The Block Market Looks Feisty Again

Sarina Sharp, Market Analyst for the Daily Dairy Report

The T.C. Jacoby Weekly Market Report Week Ending September 18, 2020

CME spot Cheddar blocks soared to the largest single-session increase on record. Barrels followed reluctantly and the block-barrel spread gaped. The market is on tenterhooks to see whether blocks will move lower or barrels higher to close the gap.

The block market is looking feisty again. Today, CME spot Cheddar blocks soared 22.75ȼ, the largest single-session increase on record. That lifted blocks to $2.6275 per pound, within shouting distance of the summer highs and 46.25ȼ above last Friday’s close. Barrels followed reluctantly, adding 4ȼ this week and reaching $1.635. The blockbarrel spread gaped to a historic 99.25ȼ, shattering the pre-2020 record of 43.25ȼ. Such a yawning chasm is unsustainable. The market is on tenterhooks to see whether blocks will move lower or barrels higher to close the gap.

Soaring block prices make it clear that fresh Cheddar is inadequate to meet demand. Foodservice sales are improving, although they remain well short of year-ago levels. Retailers continue to move cheese at a good clip. Cheesemakers are also filling orders for government donations. That business will dry up soon, but for now it is eating up product. When spot Cheddar blocks were around $1.60 last month, cheesemakers likely pushed Cheddar into aging programs, further reducing the supply of cheese that is less than 30 days old and eligible for delivery in Chicago.

Rapidly rising block values pushed cheese and Class III futures sharply higher this week. October Class III advanced 38ȼ to $19.59 per cwt, the contract’s highest-ever closing price. November Class III added more than a dollar, and December was not far behind, up nearly 80ȼ from last Friday. Double-digit gains carried into early 2021. Lofty Class III values in October will result in another punitive producer price differential for most dairy producers after a respite in August and September.

The Class IV markets also strengthened. Thanks in part to a strong performance at the Global Dairy Trade (GDT) auction and rising skim milk powder (SMP) prices around the globe, CME spot nonfat dry milk (NDM) climbed 3ȼ this week to a six-month high at $1.07. Adjusting for protein, GDT SMP averaged $1.40, up a strong 8.4% from the previous auction. American milk powder is by far the cheapest in the world. After months of buying largely hand-tomouth, Mexican buyers have some catching up to do and trading across the border is increasingly brisk. Domestic users are also stocking up. USDA’s Dairy Market News reports “lively” demand from cheesemakers looking to fortify their vats.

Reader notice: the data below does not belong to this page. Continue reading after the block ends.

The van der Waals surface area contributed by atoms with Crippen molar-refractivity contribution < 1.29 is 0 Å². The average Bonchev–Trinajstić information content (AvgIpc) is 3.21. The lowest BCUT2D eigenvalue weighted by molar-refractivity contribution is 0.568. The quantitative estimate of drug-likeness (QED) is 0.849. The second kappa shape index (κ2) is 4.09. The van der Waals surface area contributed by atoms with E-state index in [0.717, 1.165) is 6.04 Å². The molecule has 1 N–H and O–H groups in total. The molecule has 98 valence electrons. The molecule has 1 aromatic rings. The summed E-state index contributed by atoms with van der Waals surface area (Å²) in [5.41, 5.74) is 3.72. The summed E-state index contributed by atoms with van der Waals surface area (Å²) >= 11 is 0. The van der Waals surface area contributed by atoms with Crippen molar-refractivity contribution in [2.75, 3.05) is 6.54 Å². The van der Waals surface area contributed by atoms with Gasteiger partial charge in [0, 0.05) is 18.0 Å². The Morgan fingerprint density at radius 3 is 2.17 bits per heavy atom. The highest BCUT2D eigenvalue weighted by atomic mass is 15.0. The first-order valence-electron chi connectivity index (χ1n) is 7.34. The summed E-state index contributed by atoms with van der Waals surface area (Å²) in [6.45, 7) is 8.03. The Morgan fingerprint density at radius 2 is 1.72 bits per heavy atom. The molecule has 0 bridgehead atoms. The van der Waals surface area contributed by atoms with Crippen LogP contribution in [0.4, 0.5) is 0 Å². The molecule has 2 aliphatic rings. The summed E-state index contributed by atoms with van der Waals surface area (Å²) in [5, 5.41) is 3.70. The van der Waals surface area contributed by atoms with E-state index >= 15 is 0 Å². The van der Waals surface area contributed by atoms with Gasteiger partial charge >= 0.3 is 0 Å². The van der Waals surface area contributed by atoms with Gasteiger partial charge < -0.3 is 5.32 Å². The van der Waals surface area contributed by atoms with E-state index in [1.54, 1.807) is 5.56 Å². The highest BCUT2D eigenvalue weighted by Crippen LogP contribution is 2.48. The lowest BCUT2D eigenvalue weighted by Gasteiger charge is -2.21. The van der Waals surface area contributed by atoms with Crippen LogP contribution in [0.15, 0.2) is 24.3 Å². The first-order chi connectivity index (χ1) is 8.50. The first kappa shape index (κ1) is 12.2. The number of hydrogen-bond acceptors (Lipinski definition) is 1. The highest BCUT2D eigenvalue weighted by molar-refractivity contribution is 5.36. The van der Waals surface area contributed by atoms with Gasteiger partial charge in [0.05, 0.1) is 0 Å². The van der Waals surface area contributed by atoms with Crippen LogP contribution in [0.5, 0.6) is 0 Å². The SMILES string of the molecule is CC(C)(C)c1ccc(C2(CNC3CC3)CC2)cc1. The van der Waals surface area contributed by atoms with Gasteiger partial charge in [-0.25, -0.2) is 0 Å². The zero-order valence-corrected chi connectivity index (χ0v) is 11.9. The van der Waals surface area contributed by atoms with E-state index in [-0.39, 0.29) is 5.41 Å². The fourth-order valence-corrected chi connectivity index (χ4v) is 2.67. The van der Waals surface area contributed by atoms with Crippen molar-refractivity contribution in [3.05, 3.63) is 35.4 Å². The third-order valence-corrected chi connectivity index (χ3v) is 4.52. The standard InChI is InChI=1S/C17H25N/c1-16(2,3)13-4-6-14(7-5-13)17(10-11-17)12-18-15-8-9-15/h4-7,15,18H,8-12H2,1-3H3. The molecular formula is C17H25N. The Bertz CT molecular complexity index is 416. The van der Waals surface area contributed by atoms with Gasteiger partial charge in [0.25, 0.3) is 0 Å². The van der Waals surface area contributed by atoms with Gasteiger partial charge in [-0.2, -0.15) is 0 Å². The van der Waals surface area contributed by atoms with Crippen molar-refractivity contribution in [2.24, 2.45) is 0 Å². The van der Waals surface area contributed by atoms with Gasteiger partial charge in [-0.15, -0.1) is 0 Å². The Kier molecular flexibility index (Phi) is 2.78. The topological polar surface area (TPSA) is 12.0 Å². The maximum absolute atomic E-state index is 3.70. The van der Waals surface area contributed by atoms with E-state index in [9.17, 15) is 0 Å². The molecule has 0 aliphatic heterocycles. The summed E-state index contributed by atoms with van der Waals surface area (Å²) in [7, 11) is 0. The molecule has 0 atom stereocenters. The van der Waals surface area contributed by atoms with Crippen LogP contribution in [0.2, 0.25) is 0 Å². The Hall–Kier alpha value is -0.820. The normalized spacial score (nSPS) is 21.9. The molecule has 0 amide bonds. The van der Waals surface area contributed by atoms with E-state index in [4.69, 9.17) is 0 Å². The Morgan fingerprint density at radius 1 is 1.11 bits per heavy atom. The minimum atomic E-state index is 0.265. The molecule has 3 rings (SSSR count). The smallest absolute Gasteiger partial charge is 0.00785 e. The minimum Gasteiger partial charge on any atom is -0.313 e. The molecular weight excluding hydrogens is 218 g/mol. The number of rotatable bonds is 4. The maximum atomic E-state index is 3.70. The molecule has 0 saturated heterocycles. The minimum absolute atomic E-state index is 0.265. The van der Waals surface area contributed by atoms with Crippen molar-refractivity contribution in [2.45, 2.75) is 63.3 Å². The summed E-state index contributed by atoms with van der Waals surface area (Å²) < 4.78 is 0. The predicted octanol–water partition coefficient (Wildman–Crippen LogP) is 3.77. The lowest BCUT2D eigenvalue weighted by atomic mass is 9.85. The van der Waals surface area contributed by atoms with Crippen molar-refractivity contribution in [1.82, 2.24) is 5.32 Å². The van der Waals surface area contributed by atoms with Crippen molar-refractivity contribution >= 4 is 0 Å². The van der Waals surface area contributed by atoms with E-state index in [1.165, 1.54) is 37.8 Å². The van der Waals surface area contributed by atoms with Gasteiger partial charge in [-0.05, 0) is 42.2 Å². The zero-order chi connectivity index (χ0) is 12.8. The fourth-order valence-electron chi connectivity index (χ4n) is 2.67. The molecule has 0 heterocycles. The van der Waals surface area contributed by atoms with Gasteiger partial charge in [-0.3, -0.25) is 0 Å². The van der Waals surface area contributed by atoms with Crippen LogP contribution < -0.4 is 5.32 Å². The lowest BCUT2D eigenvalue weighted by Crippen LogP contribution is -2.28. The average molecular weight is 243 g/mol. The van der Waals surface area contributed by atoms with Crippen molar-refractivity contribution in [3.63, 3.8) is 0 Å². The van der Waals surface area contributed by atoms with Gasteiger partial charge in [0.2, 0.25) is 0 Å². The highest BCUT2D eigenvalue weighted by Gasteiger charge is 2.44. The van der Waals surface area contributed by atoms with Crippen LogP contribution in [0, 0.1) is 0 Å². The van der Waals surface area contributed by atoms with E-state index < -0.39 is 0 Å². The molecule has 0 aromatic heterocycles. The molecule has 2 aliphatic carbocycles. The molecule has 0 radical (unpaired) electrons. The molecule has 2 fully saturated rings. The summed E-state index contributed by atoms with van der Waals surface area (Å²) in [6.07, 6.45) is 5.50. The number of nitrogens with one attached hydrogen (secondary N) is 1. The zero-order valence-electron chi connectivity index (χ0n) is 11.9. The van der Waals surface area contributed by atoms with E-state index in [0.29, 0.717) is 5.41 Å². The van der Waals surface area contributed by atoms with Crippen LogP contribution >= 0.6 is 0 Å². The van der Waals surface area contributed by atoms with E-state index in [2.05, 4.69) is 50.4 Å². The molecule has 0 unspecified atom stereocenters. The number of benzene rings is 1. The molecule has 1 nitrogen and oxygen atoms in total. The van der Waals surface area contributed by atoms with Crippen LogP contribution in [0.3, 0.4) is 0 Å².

CME spot butter pushed decisively through the $1.50 ceiling this week and closed today at $1.5975, up 11.75ȼ from last Friday. Butter demand is increasing seasonally, and butter has the most to gain as restaurants adapt and consumers find ways to return to normal.

With help from both butter and powder, most Class IV futures contracts added about 40ȼ this week. However, values remain disappointing. Class IV contracts are still south of $15 through January and are not projected to reach $16 until July.

European milk output climbed to 30.5 billion pounds in July, 1.6% greater than last year. That’s the bloc’s strongest year-over-year increase since April 2019. Milk output in Germany and France easily outpaced last year, when a heat wave swamped the continent.

Sweltering temperatures strangled milk output in the U.S. Southwest, but dairy producers in the rest of the nation more than made up for it. Milk output reached 18.6 billion pounds in August, up 1.8% from a year ago. For the second consecutive Milk Production report, USDA revised the previous month’s milk output substantially higher. National milk production in July was 2% greater than the prior year, rather than the 1.5% gain USDA had initially reported.

Despite record-breaking heat and unseasonable humidity in California, milk output in the nation’s top dairy state exceeded last year by 1.8%. Production fell 0.3% short in Wisconsin. Milk continues to gush in Idaho and Texas.

USDA boosted its estimate of the July milk-cow herd by 8,000 head and reported no change from July to August. At 9.36 million head, the dairy herd is 42,000 head larger than it was a year ago. Very low slaughter volumes point to continued growth in the dairy herd and in future milk flows.

On its face, the Milk Production report was bearish. But news that there was more milk than we bargained for two months ago and again last month loses its bite in the face of such a strong rally. Rather, it becomes evidence of dynamic demand. The market absorbed the excess and is apparently looking for more.

China has been buying American crops of all sorts in huge volumes, and they are buying soybeans with particular enthusiasm. The funds are buying too, adding further oomph to an already vigorous rally. Concerns about the impact of scant August rains on crop yields also provided fodder for the bulls. December corn futures settled today at a six-month high of $3.785 per bushel, a dime higher than last Friday. November soybeans climbed another 47.5ȼ this week to $10.435, a multi-year high. December soybean meal jumped nearly $20 to $342.10.

Original report at:

Be the first to comment

Leave a Reply

Your email address will not be published.